Annu Rev Immunol. 2001; 19:657-82 [PubMed] Related Publications
Our understanding of the X-linked lymphoproliferative syndrome (XLP) has advanced significantly in the last two years. The gene that is altered in the condition (SAP/SH2D1A) has been cloned and its protein crystal structure solved. At least two sets of target molecules for this small SH2 domain-containing protein have been identified: A family of hematopoietic cell surface receptors, i.e. the SLAM family, and a second molecule, which is a phosphorylated adapter. A SAP-like protein, EAT-2, has also been found to interact with this family of surface receptors. Several lines of evidence, including structural studies and analyses of missense mutations in XLP patients, support the notion that SAP/SH2D1A is a natural inhibitor of SH2-domain-dependent interactions with members of the SLAM family. However, details of its role in signaling mechanisms are yet to be unravelled. Further analyses of the SAP/SH2D1A gene in XLP patients have made it clear that the development of dys-gammaglobulinemia and B cell lymphoma can occur without evidence of prior EBV infection. Moreover, preliminary results of virus infections of a mouse in which the SAP/SH2D1A gene has been disrupted suggest that EBV infection is not per se critical for the development of XLP phenotypes. It appears therefore that the SAP/SH2D1A gene controls signaling via the SLAM family of surface receptors and thus may play a fundamental role in T cell and APC interactions during viral infections.

Thompson AD, Teitell MA, Arvand A, Denny CT
Divergent Ewing's sarcoma EWS/ETS fusions confer a common tumorigenic phenotype on NIH3T3 cells.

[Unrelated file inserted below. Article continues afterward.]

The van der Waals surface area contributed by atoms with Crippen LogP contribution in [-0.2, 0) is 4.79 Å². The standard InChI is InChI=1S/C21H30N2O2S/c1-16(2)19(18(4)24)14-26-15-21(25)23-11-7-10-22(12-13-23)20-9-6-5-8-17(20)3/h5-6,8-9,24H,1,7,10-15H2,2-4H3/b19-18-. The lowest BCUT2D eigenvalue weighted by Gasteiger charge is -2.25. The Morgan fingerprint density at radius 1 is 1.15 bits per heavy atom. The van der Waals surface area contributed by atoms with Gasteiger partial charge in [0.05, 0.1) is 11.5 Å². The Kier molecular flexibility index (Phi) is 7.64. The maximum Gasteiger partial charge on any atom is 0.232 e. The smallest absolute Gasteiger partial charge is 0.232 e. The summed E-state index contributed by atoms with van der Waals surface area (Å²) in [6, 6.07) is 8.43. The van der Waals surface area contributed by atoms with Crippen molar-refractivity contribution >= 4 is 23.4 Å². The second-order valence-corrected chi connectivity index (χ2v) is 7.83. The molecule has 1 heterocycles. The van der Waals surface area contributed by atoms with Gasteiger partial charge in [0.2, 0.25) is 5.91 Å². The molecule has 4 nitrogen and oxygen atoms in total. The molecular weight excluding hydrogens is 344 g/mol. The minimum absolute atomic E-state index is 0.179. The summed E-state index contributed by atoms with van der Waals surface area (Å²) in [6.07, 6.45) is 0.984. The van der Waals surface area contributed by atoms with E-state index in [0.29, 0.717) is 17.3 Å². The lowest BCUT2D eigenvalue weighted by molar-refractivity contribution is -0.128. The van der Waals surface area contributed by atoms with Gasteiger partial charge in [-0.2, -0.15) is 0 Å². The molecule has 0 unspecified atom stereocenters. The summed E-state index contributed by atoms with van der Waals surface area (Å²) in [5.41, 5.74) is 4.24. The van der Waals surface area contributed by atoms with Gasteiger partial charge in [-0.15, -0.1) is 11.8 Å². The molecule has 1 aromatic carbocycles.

Oncogene. 1999; 18(40):5506-13 [PubMed] Related Publications
Ewing's sarcomas express chimeric transcription factors resulting from a fusion of the amino terminus of the EWS gene to the carboxyl terminus of one of five ETS proteins. While the majority of tumors express EWS/FLI1 fusions, some Ewing's tumors contain variant chimeras such as EWS/ETV1 that have divergent ETS DNA-binding domains. In spite of their structural differences, both EWS/ETS fusions up regulate EAT-2, a previously described EWS/FLI1 target gene. In contrast to EWS/FLI1, NIH3T3 cells expressing EWS/ETV1 cannot form colonies in soft agar though coexpression of a dominant negative truncated ETV1 construct attenuates EWS/FLI1 mediated anchorage independent growth. When EWS/ETV1 or EWS/FLI1 expressing NIH3T3 cells are injected into SCID mice, tumors form more often and faster than with NIH-3T3 cells with empty vector controls. The tumorigenic potency of each EWS/ETS fusion is linked to its C-terminal structure, with the FLI1 C-terminus confering a greater tumorigenic potential than the corresponding ETV1 domain. The resulting EWS/ETV1 and EWS/FLI1 tumors closely resemble each other at both a macroscopic and a microscopic level. These tumors differ greatly from tumors formed by NIH3T3 cells expressing activated RAS. These data indicate that in spite of their structural differences, EWS/ETV1 and EWS/FLI1 promote oncogenesis via similar biologic pathways.

Thompson AD, Braun BS, Arvand A, et al.